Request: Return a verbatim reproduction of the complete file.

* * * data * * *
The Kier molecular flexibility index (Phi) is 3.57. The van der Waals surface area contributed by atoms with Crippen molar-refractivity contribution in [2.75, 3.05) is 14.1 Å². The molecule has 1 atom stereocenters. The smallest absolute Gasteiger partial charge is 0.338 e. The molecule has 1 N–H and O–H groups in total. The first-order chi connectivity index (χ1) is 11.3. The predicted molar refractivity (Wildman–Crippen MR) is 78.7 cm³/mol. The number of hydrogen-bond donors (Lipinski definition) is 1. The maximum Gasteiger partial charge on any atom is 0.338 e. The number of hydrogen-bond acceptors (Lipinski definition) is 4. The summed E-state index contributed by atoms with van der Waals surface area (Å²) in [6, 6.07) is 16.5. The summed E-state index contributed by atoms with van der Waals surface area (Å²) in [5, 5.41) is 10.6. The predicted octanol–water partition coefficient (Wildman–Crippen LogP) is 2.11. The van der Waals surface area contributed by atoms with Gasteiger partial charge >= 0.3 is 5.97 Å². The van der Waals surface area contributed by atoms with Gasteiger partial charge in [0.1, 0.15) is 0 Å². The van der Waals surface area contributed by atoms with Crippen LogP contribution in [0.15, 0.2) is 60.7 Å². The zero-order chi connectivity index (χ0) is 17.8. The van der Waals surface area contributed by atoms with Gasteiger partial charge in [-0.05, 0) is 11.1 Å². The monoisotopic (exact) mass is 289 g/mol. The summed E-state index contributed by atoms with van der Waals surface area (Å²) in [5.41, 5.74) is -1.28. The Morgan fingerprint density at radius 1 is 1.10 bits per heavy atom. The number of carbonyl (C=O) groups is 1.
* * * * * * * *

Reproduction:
The Kier molecular flexibility index (Phi) is 3.57. The van der Waals surface area contributed by atoms with Crippen molar-refractivity contribution in [2.75, 3.05) is 14.1 Å². The molecule has 1 atom stereocenters. The smallest absolute Gasteiger partial charge is 0.338 e. The molecule has 1 N–H and O–H groups in total. The first-order chi connectivity index (χ1) is 11.3. The predicted molar refractivity (Wildman–Crippen MR) is 78.7 cm³/mol. The number of hydrogen-bond donors (Lipinski definition) is 1. The maximum Gasteiger partial charge on any atom is 0.338 e. The number of hydrogen-bond acceptors (Lipinski definition) is 4. The summed E-state index contributed by atoms with van der Waals surface area (Å²) in [6, 6.07) is 16.5. The summed E-state index contributed by atoms with van der Waals surface area (Å²) in [5, 5.41) is 10.6. The predicted octanol–water partition coefficient (Wildman–Crippen LogP) is 2.11. The van der Waals surface area contributed by atoms with Gasteiger partial charge >= 0.3 is 5.97 Å². The van der Waals surface area contributed by atoms with Gasteiger partial charge in [0.1, 0.15) is 0 Å². The van der Waals surface area contributed by atoms with Crippen LogP contribution in [0.15, 0.2) is 60.7 Å². The zero-order chi connectivity index (χ0) is 17.8. The van der Waals surface area contributed by atoms with Gasteiger partial charge in [-0.05, 0) is 11.1 Å². The monoisotopic (exact) mass is 289 g/mol. The summed E-state index contributed by atoms with van der Waals surface area (Å²) in [5.41, 5.74) is -1.28. The Morgan fingerprint density at radius 1 is 1.10 bits per heavy atom. The number of carbonyl (C=O) groups is 1.